PC: Do you agree that there is a little bit of Trevor Phillips in most of us, the difference being we moan and threaten and think grrr, but have no intention of hurting or accosting someone, whereas he most definitely goes in headfirst and guns blazing (pardon the pun)?

Steven: He was definitely the id of the game I believed and yes, he does things that we only think about doing. Again, part of the escape and ideally the ENTERTAINMENT of that game was just that.

PC: Final GTA V question, you surely couldn’t have envisaged how popular the game would become, what did it feel like to have your face plastered everywhere on fleets of buses, whole buildings, in shopping malls and more. There must have been a point where you got recognized constantly, how was that for you?

Steven: I still get people shouting “Trevor!” or recognizing me, be it from how I’m looking that day or from hearing my voice. It’s all good. It was surreal for a little bit to see the global exposure of that game and the image plastered around the world! Certainly at the time around NYC, there were entire walls covered and posters/billboards everywhere. It was cool, but I also don’t look at that and say “That’s me!! Look at me.” It’s almost like I’m looking at someone else if that makes any sense? If not, make it up and make it make sense for yourself. hee hee.


The Walking Dead

PC: You recently made quite an impact on the final episode of season 6 of the highly acclaimed TV show The Walking Dead as the Saviors leader Negan’s, right hand man, were you a fan of the show before your audition?

Steven: I had watched some of the first season, but stopped watching for some reason. When I landed the gig I immediately called my son who is a HUGE fan of the show and asked him questions about the world and what was happening. My Walking Dead-ucation came from him and also Andrew Lincoln in the makeup trailer during our very first meeting. He generously spent over an hour with me as we discussed the show and the world I was entering. I continue to learn new things and find different levels to this world that the brilliant writers and creators have developed.

PC: What was it about the role that attracted you to audition for the part?

Steven: Well, like most of these huge shows – same experience with WESTWORLD, the actor is given “secret sides” which contain no real names and is often completely made up. So no context, script, or history to the character. You make a strong choice, do your best at the audition and then the cards fall where they may.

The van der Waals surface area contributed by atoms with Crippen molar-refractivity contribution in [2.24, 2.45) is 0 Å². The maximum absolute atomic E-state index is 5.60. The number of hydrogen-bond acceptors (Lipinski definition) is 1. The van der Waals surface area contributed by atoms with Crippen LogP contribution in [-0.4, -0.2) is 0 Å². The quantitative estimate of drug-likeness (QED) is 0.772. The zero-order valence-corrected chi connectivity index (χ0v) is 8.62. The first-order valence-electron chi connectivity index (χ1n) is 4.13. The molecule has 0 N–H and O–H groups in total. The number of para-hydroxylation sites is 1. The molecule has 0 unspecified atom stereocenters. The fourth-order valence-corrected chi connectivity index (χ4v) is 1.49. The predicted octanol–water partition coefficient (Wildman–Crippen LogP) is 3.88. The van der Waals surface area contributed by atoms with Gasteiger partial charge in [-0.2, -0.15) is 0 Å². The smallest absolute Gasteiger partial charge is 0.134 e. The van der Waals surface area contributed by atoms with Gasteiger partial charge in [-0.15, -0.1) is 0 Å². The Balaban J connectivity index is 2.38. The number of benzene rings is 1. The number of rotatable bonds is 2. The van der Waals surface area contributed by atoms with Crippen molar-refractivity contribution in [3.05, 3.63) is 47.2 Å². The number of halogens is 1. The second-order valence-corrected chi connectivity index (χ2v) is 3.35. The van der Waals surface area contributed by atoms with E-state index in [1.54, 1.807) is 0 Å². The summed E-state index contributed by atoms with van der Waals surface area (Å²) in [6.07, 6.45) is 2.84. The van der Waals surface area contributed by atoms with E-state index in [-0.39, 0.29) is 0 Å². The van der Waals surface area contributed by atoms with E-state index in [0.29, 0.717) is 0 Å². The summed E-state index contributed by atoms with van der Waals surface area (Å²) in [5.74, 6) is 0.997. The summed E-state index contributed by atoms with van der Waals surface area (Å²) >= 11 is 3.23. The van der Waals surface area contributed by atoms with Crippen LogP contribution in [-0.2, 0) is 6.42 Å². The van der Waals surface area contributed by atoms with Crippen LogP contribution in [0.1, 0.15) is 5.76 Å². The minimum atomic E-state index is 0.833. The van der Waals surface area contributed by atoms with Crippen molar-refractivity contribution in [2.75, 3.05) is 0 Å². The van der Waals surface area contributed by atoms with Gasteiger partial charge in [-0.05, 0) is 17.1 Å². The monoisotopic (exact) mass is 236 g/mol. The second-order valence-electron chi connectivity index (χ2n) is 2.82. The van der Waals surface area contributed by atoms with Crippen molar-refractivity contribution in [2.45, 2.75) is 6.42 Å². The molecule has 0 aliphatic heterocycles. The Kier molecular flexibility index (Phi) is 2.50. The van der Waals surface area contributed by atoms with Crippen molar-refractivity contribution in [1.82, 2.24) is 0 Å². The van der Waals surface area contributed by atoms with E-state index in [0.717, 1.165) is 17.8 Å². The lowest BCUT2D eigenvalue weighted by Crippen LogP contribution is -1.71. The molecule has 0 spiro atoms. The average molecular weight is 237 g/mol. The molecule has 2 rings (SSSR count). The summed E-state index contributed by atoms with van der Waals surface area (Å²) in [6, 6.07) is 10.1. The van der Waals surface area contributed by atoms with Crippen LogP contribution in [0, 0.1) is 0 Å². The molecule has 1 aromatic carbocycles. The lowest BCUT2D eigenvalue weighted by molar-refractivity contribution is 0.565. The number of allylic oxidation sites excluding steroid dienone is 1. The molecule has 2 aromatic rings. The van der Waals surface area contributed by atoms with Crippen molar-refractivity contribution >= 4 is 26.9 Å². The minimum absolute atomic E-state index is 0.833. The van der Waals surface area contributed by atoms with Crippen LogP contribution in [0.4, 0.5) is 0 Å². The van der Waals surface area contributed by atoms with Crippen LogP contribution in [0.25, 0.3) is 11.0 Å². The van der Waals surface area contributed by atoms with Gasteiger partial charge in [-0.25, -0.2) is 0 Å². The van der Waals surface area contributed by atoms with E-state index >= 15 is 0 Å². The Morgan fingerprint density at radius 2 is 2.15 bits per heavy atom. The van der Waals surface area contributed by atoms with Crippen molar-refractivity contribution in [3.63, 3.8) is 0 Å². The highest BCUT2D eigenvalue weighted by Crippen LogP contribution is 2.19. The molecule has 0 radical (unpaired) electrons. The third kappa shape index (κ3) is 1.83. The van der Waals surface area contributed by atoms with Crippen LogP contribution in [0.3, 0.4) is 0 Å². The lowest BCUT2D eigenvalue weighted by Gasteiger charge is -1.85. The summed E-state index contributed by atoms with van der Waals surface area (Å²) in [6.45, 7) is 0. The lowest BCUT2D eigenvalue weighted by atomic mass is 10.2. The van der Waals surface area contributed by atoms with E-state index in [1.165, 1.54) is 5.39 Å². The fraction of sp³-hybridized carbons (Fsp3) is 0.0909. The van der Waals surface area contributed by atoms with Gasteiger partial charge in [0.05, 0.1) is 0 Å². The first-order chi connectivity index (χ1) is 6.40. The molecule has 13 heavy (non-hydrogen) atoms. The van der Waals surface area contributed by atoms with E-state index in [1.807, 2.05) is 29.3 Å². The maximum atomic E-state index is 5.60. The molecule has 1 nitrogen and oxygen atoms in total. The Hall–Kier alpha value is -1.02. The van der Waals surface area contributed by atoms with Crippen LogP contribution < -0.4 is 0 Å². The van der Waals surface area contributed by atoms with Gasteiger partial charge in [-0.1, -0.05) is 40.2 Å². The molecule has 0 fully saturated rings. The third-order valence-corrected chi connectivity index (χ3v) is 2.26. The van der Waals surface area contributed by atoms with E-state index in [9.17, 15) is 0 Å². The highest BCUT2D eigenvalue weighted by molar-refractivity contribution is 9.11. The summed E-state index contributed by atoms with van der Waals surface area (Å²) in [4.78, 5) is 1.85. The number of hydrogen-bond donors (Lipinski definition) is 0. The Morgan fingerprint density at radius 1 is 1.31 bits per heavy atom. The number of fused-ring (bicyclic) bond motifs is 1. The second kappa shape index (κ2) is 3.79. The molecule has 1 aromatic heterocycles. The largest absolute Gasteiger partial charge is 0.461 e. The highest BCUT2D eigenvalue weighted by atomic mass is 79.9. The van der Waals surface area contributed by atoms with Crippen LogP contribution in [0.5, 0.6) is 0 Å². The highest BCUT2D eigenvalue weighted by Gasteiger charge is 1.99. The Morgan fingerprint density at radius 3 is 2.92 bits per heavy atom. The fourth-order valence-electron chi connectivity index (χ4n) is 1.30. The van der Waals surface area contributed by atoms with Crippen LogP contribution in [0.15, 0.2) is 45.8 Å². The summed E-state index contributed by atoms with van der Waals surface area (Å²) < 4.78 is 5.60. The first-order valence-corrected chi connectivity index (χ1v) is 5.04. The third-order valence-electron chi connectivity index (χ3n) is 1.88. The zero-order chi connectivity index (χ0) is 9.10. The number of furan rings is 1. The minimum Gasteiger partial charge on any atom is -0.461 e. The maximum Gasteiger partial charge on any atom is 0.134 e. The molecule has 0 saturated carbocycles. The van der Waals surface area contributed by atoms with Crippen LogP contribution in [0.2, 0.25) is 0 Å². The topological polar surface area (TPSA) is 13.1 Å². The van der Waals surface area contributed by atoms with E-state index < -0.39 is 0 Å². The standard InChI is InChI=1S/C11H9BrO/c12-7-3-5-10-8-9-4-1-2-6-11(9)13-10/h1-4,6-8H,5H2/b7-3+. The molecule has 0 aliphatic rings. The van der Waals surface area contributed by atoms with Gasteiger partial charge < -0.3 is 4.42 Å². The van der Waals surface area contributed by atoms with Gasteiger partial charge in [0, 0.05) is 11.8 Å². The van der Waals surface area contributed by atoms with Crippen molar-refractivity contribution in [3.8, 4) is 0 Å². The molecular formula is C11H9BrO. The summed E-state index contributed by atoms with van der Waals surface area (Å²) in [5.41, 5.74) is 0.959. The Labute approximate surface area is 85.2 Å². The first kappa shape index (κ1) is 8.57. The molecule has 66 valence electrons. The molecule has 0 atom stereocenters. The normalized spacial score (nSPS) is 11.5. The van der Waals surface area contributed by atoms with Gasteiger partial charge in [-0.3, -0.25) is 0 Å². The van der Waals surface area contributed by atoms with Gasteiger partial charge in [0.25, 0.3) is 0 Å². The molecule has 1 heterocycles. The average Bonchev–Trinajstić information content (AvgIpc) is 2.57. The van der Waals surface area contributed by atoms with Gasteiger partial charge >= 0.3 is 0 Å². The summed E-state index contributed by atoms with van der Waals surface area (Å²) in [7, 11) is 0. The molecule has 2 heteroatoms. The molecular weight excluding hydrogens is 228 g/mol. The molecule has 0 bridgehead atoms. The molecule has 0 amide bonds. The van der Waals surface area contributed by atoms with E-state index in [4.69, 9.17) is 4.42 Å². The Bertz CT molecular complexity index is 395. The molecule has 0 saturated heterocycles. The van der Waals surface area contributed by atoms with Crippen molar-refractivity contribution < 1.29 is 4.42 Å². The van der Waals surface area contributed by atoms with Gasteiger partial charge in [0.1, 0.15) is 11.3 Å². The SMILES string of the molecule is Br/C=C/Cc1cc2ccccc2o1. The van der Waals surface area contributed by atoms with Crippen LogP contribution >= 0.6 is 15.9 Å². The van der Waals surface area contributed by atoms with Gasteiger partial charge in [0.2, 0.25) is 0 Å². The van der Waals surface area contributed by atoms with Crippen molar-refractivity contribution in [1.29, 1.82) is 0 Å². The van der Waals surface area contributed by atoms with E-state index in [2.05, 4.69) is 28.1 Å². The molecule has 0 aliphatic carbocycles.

Steven with Xander Berkeley

PC: You are close to Xander Berkeley who plays Gregory on the show (it was Xander who kindly introduced me to Steven) had you worked with him or any of the other cast members before? When you join an established cast, do the regulars take the newbie’s under their wing, or are you just expected to get on with it?

Steven: Xander. Sweet, sweet Xander! An amazing, inspiring talent but an even more inspiring man! One of the biggest blessings of having the opportunity to work on THE WALKING DEAD has been meeting such amazing people such as Xander, Austin Amelio, Andrew Lincoln, Jeffery Dean Morgan, Steven Yeun, Norman Reedus, Sonequa Martin-Green, Ross Marquand…..shit! I realized I could just go down the list! It really includes each and every one of them from the cast; even those I have recently met that are no longer on the show! Everyone from the get go have been inspiring in their commitment, work ethic, generosity and spirit! Doing these Walker Stalker conventions have been such fun because meeting fans aside, it’s the opportunity to spend more time with these wonderful people! Ended up in a deep conversation in Boston, a few of us from the show in the parking lot, and went down such a beautiful worm hole until 2am! They are just good people. Andrew Lincoln sets the bar for the entire show and is truly inspiring to be around. Sorry – a lot of gushing, but it’s true.

PC: There has been a lot of chatter on various fan forums that you are the perfect fit for your character, but some have gone further than that and suggested you would be a perfect fit in a Tarantino film, (I agree). Which of today’s directors do you admire and long to work with? What about actors you would like to work with?

Steven: I love to hear these things and I sure do appreciate it, but DAMNIT – where are those opportunities for me? They ain’t knocking on my door that’s fo’ sure and I’m doing my best to get to any of these doors. Just trying to get a seat at the proverbial dinner table so that those chances will begin happening I hope because I AGREE – there are a lot of projects I think I could bring a helluva lot to!! ha, ha. There is the “ego” that lies right next door to the insecure 12 year old boy in me that never thinks he is good enough. Ahhhhh, sweet duplicitous duality!!

I don’t really have any off the top of my head, but in no particular order there are those I admire greatly! Peter Mullan certainly! Lenny Abrahamson, Noah Hawley (writer of FARGO), Matthias Schoenaerts, Tilda Swinton, Xavier Dolan, Denis Villeneuve, Martin McDonagh, Jean-Marc Vallee, Viggo Mortensen, Alejandro G. Inarritu, Elizabeth Moss, and honestly there are so many now beginning to pop up!! I greatly admire traditional indie film makers like Yorgos Lanthimos, Todd Haynes, Lars Von Trier; challenging, unique voices both actors and directors are those I am drawn to and would love to work with.